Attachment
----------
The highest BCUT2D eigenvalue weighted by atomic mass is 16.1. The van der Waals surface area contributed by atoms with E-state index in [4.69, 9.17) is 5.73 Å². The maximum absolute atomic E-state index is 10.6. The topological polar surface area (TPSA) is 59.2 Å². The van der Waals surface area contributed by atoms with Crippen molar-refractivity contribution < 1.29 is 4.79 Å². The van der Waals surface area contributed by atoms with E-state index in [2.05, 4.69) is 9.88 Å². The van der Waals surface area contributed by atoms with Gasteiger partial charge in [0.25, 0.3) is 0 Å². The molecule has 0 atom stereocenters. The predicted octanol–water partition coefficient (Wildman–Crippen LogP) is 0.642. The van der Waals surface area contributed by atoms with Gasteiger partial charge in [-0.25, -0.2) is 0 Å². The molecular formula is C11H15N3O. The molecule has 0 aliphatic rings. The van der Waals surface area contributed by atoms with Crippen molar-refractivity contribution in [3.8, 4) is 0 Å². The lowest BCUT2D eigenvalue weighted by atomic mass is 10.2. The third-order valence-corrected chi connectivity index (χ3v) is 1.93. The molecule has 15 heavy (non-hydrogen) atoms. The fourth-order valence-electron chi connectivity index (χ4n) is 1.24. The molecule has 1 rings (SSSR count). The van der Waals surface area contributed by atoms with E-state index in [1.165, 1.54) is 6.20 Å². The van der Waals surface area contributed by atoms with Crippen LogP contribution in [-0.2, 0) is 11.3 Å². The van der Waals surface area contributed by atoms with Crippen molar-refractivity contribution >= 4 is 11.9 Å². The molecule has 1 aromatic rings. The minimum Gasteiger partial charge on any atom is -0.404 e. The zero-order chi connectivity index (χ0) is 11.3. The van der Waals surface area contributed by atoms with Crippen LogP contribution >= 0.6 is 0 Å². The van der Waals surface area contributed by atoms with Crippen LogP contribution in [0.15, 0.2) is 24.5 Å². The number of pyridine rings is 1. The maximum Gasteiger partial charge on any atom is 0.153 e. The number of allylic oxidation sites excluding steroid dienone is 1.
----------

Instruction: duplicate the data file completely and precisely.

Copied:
The highest BCUT2D eigenvalue weighted by atomic mass is 16.1. The van der Waals surface area contributed by atoms with E-state index in [4.69, 9.17) is 5.73 Å². The maximum absolute atomic E-state index is 10.6. The topological polar surface area (TPSA) is 59.2 Å². The van der Waals surface area contributed by atoms with Crippen molar-refractivity contribution < 1.29 is 4.79 Å². The van der Waals surface area contributed by atoms with E-state index in [2.05, 4.69) is 9.88 Å². The van der Waals surface area contributed by atoms with Gasteiger partial charge in [0.25, 0.3) is 0 Å². The molecule has 0 atom stereocenters. The predicted octanol–water partition coefficient (Wildman–Crippen LogP) is 0.642. The van der Waals surface area contributed by atoms with Gasteiger partial charge in [-0.25, -0.2) is 0 Å². The molecular formula is C11H15N3O. The molecule has 0 aliphatic rings. The van der Waals surface area contributed by atoms with Crippen molar-refractivity contribution in [3.8, 4) is 0 Å². The lowest BCUT2D eigenvalue weighted by atomic mass is 10.2. The third-order valence-corrected chi connectivity index (χ3v) is 1.93. The molecule has 15 heavy (non-hydrogen) atoms. The fourth-order valence-electron chi connectivity index (χ4n) is 1.24. The molecule has 1 rings (SSSR count). The van der Waals surface area contributed by atoms with E-state index in [1.165, 1.54) is 6.20 Å². The van der Waals surface area contributed by atoms with Crippen LogP contribution in [-0.2, 0) is 11.3 Å². The van der Waals surface area contributed by atoms with Crippen molar-refractivity contribution >= 4 is 11.9 Å². The molecule has 1 aromatic rings. The minimum Gasteiger partial charge on any atom is -0.404 e. The zero-order chi connectivity index (χ0) is 11.3. The van der Waals surface area contributed by atoms with Crippen LogP contribution >= 0.6 is 0 Å². The van der Waals surface area contributed by atoms with Crippen LogP contribution in [0.15, 0.2) is 24.5 Å². The number of pyridine rings is 1. The maximum Gasteiger partial charge on any atom is 0.153 e. The number of allylic oxidation sites excluding steroid dienone is 1.